|© UNICEF/ HQ05-0710/Nesbitt|
|Children residing at Consol Homes Orphan Care in the village of Namitete near Lilongwe, Malawi. Many of the children have been orphaned by HIV/AIDS.|
By Dan Thomas
TORONTO, Canada, 15 August 2006 – African children orphaned as a result of AIDS, especially adolescent girls and young women in the 15-24 age group, are at higher risk of HIV infection than other children, according to a report issued yesterday by UNICEF, UNAIDS and the US President’s Emergency Plan for AIDS Relief.
"We must do more to help. Millions of children affected by AIDS are out of school, growing up alone, vulnerable to poverty, marginalization and discrimination,” UNICEF Deputy Executive Director Rima Salah told journalists at the XVI International AIDS Conference in Toronto.
“Children who have lost parents and care-givers are left without their first line of defence,” she added. “One of the most effective ways to keep these children safe is to invest in education, especially for girls. In keeping with the theme of the Toronto International AIDS conference, ‘Time to Deliver’, we have a moral obligation to act with no delay.”
The missing face of AIDS
According to the new report, entitled ‘Africa’s Orphaned and Vulnerable Generations: Children Affected by AIDS’, 12 million of the 48 million orphans in sub-Saharan Africa have lost one or both parents to AIDS. In the most affected countries, it is proving increasingly difficult for surviving parents or their extended families to protect and care for the expanding number of orphans and vulnerable children.
"President Bush's Emergency Plan for AIDS Relief has brought increased attention to families and to children living with and affected by HIV/AIDS," said Assistant Administrator Kent Hill of the Bureau for Global Health at USAID. "To date, the Emergency Plan has supported care for 3 million people, including 1.2 million orphans and vulnerable children. With the number of AIDS orphans still growing, we must accelerate this progress."
The situation of children affected by AIDS varies significantly across families, communities and countries. The report shows that, compared to other children, they are at higher risk of missing out on school, living in homes with insufficient food and suffering from anxiety.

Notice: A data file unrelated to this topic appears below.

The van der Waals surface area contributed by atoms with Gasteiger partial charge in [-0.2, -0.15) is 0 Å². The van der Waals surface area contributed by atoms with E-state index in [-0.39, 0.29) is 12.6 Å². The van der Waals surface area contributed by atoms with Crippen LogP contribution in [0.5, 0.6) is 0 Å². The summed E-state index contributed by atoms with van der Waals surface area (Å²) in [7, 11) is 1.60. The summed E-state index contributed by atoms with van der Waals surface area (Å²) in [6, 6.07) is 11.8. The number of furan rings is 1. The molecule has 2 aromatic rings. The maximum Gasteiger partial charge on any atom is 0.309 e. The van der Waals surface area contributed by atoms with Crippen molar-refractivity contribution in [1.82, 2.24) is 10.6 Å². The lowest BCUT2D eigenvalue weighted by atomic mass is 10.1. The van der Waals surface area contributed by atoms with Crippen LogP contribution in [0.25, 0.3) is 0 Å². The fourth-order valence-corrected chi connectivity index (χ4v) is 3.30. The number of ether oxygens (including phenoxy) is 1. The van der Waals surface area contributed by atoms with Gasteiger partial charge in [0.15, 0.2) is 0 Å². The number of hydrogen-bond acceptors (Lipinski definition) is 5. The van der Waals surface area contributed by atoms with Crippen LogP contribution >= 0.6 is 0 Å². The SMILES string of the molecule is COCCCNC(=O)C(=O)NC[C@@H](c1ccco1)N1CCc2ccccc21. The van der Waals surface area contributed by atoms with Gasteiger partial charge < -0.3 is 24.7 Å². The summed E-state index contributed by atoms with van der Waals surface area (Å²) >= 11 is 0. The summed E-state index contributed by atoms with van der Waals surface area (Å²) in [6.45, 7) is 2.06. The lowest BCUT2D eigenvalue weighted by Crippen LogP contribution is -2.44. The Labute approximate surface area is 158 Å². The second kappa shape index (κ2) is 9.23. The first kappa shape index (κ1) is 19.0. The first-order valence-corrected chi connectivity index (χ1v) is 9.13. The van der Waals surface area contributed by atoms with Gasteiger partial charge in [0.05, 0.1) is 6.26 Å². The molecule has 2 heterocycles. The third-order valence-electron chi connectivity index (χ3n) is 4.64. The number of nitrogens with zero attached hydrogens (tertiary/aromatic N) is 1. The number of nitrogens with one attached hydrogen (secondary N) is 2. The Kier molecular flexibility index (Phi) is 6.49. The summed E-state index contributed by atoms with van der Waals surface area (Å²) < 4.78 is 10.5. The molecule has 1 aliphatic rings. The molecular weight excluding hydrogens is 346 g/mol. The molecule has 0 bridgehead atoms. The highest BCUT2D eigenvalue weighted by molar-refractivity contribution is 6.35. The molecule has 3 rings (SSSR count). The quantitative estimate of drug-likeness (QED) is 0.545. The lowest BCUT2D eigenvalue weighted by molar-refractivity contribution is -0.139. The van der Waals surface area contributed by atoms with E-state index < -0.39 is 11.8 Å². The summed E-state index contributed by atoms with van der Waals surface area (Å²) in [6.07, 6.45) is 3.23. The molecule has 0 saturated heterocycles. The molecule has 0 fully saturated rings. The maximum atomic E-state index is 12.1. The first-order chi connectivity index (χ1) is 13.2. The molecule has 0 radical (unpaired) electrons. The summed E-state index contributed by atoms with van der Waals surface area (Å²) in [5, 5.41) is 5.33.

|UNICEF Deputy Executive Director Rima Salah and HIV/AIDS Chief Peter McDermott meet former US President Bill Clinton at AIDS 2006, the XVI International AIDS Conference in Toronto, Canada.|
“Responding to the needs of children affected by AIDS is complex. The data presented in this report will lead to better responses, reflecting local realities and meeting local needs,” said the Director of the UNAIDS Country and Regional Support Department, Michel Sidibe.
The report on orphaned and vulnerable children was launched as part of the UNITE FOR CHILDREN, UNITE AGAINST AIDS campaign, which aims to put the missing face of children at the centre of the HIV/AIDS agenda. The global campaign serves as a platform for united efforts to stop the spread of the AIDS epidemic and its impact on children.
Before launching the report yesterday, Ms. Salah and HIV/AIDS Chief Peter McDermott met former US President Bill Clinton to discuss joint efforts to stop children being born with AIDS and to provide drugs to children who are HIV-positive.
Project Officer honoured
The second day of the biennial International AIDS Conference, also knows as AIDS 2006, started with an awards ceremony at which UNICEF’s Penelope Campbell was recognized as the winner of a prestigious international award for young women working to prevent HIV and AIDS.
Ms. Campbell, 35, collected the 2006 Young Investigator Prize: Women, Girls and HIV/AIDS Award for her pioneering work on the ‘Bashy Bus’ initiative with young people in Jamaica, where she works as a UNICEF Project Officer. The Bashy Bus is a mobile HIV-testing clinic and counselling service for young Jamaicans.
The award was conferred by the International AIDS Society and the International Centre for Research on Women, with the support of the International Community of Women Living with HIV/AIDS.
15 August 2006:
UNICEF's Children and AIDS Advisor in Eastern and Southern Africa, Douglas Webb, provides an overview of orphans and vulnerable children in the region.
AIDS 2006 conference
18 August 2006
Young people are key to world’s response [with video]
15 August 2006
Africa’s orphans at higher risk [with video]
14 August 2006
Conference opens: Time to deliver [with video]
Conflict increases AIDS dangers [with video]
10 August 2006
Young people prepare to be heard [with video]
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